In October, the Securities and Exchange Commission filed a Complaint against Citigroup Global Markets, Inc., accusing Citigroup of substantial securities fraud. This was based on Citigroup’s creation of a billion-dollar fund used to dump some dubious assets on misinformed investors. These “assets” were mortgage-backed securities that Citigroup was trying to sell to investors while the company had taken a short position itself on the same investments. Citigroup made profits of around $160 million on this Fund while, according to the SEC, investors lost more than $700 million. Simultaneously with the filing of its Complaint, a proposed consent judgment was jointly filed by Citigroup and the SEC agreeing to settle the claims. The Consent Judgment requested District Judge Rakoff of the Southern District of New York to approve the following:
• permanently restrained and enjoined Citigroup and its agents, employees, etc., from future violations of Sections l7(a) (2) and (3) of the Securities Act,
• required Citigroup to disgorge to the S.E.C. Citigroup’s $160 million in profits, plus $30 million in interest thereon, and to pay to the S.E.C. a civil penalty in the amount of $95 million, and
• required Citigroup to undertake for a period of three years, subject to enforcement by the Court, certain internal measures designed to prevent recurrences of the securities fraud here perpetrated.
The Court refused to approve the proposed Consent Judgment, rather than rubber stamp it, as is done quite often in this type settlement. Judge Rakoff’s opinion focused a spot light on what he clearly sees as the SEC’s lack of true enforcement. In most all SEC Consent Judgments the Defendant is not required to admit any wrongdoing and the fine is just chalked up as a cost of doing business. Judge Rakoff stated:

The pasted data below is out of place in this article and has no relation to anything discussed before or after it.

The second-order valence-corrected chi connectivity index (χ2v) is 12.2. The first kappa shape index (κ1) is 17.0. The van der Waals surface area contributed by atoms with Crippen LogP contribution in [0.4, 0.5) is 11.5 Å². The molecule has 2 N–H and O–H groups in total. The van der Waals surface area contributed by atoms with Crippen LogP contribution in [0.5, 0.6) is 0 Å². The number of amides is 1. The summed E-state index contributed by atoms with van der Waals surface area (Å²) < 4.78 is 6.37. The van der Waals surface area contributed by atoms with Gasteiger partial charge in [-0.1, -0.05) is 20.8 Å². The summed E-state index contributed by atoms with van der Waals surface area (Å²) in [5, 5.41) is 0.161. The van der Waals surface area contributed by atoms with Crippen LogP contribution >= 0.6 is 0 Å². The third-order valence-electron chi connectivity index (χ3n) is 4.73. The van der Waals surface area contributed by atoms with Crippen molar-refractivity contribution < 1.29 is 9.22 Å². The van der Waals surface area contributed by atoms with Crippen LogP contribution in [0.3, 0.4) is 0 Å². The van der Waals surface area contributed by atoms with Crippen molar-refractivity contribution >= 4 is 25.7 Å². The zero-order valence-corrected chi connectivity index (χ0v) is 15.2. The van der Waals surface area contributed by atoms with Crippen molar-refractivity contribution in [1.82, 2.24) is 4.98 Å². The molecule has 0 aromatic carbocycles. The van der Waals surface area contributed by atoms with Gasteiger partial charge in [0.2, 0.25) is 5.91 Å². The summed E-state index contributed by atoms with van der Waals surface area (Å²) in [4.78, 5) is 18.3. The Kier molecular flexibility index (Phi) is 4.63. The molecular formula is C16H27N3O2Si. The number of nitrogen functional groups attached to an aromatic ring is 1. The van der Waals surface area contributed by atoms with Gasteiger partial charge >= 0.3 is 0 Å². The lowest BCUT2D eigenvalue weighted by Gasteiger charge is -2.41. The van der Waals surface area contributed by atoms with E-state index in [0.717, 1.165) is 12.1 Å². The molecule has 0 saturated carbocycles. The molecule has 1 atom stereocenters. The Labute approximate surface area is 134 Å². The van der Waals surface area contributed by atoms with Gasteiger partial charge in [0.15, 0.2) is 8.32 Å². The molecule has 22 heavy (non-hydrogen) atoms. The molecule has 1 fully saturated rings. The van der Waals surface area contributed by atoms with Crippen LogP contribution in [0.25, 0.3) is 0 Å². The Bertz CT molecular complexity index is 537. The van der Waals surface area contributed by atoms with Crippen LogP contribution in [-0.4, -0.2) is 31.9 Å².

As for common experience, a consent judgment that does not involve any admissions and that results in only very modest penalties is just as frequently viewed, particularly in the business community, as a cost of doing business imposed by having to maintain a working relationship with a regulatory agency, rather than as any indication of where the real truth lies. This, indeed, is Citigroup’s position in this very case.
The opinion goes further and calls out the entire practice of accepting settlements without any admissions as basically a “bankrupt approach to regulation.” It was stated by Judge Rakoff in his ruling:
Of course, the policy of accepting settlements without any admissions serves various narrow interests of the parties. In this case, for example, Citigroup was able, without admitting anything, to negotiate a settlement that (a) charges it only with negligence, (b) results in a very modest penalty, (c) imposes the kind of injunctive relief that Citigroup (a recidivist) knew that the S.E.C. had not sought to enforce against any financial institution for at least the last 10 years, and (d) imposes relatively inexpensive prophylactic measures for the next three years. In exchange, Citigroup not only settles what it states was a broad-ranging four-year investigation by the S.E.C. of Citigroup’s mortgage-backed securities offerings, but also avoids any investors’ relying in any respect on the S.E.C. Consent Judgment in seeking return of their losses. If the allegations of the Complaint are true, this is a very good deal for Citigroup; and, even if they are untrue, it is a mild and modest cost of doing business.